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I always hear the same question posed in many ways. “Can I really learn how to build applications for Android?” “How simple is it to study Android programming?” “Where should I search to study Android development?” “I just purchased a new Android tablet, and I feel so inspired! I have an idea for a new application, but where do I look for help?”

Mobile application development is very popular recently, and Android is now leading the rest in the mobile world. And if you just followed along this far in this post, I’m sure it is because you are asking some different version of one of the questions listed in the preceding paragraph. Today you are lucky, because I have already done this before, and I have one encouraging response: “Positively! It is very feasible to become able to program Android applications, no matter your background, and the tools to practice and develop with are free and easy to use!”

So let’s begin with the tools. The best tool for Android development is the Eclipse IDE (Integrated Development Environment). Eclipse is absolutely free, runs on many operating systems (including Windows and Linux), and is constantly updated to provide the best performance in development. In addition, the Android Development Team at Google has published the Android Development Toolkit (ADT) extension for Eclipse that modifies it into an Android app production machine! It turns application compilation into a one-click task, provides custom editors for layout files and resource files, and automates updates for the latest revisions of the Android SDK. Some programmers find Eclipse a little quirky, or even glitchy to use at times (myself included). For example: it will not always recognize new layout files until you restart it, which is sometimes a pain. However, I always use Eclipse with the ADT extension for all of my Android development, and I suggest that you do the same.

You of course can always decide to use a different IDE, and there are many out there. But one word of caution about IDEs: many Android helpers claim to turn app development into a WYSIWYG process, or allow Android development in other languages besides Java. Is it feasible to create apps using these tools? Of course. Will they be OK apps? Possibly. But will they be great apps - apps that really perform and extend easily with new features as the Android SDK changes over time? Not really. Mobile programming is just like any other task worth doing: do it correctly (in this case, do it the Android way) and you will usually have more success.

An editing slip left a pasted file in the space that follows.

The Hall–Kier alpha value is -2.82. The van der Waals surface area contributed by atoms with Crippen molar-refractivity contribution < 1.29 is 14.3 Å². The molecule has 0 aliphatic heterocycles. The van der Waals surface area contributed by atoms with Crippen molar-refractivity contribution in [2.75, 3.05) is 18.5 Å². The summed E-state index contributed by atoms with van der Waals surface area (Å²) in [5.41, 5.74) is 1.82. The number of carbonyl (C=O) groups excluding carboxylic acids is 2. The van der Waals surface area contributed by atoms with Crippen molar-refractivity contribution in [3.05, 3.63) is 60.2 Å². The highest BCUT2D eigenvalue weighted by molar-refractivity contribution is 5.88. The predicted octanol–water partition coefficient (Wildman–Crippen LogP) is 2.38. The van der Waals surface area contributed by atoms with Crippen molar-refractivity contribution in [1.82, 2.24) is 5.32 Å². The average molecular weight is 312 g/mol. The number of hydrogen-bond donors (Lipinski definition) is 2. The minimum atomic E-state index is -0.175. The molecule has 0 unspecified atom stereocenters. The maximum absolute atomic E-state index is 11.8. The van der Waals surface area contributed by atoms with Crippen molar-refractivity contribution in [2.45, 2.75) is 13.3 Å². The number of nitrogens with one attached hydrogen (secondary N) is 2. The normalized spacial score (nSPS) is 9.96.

Now on to the actual learning part. This part will take a lot longer than just installing a piece of software. Studying Android development is like learning any other new language (and that is what Java is - just a foreign language, but one that allows you to talk to a phone or tablet instead of a human). It will take persistence, and a lot of practice. A good portion of you will give up, convincing yourself that it is not worth trying. That’s okey-dokey: the rest of us will succeed in the Android mobile application market after you are gone! For those of you who do not quit, you will find the process always rewarding in many ways.

If you don’t yet program in Java, that is where you need to start. When I began learning Android I got somewhat confused, because I didn’t already program in Java up front. After working a little time on the basics of Java, I realized that I could follow the code lessons and understand the examples. So begin there.

Finally is the Android SDK itself. There are too many learning resources for Android available that I absolutely do not have the space to write about them all in this post. But Google does, so search for it. Look for “Android app tutorial” and start with the source that suits you best. It is truly that simple. I of course also suggest the Android lessons located in the Android SDK documentation online for all of your coding questions related to the Android SDK. And be sure not to forget those newsgroups! They are one of my favorite places to receive immediate guidance from real developers who enjoy helping new programmers.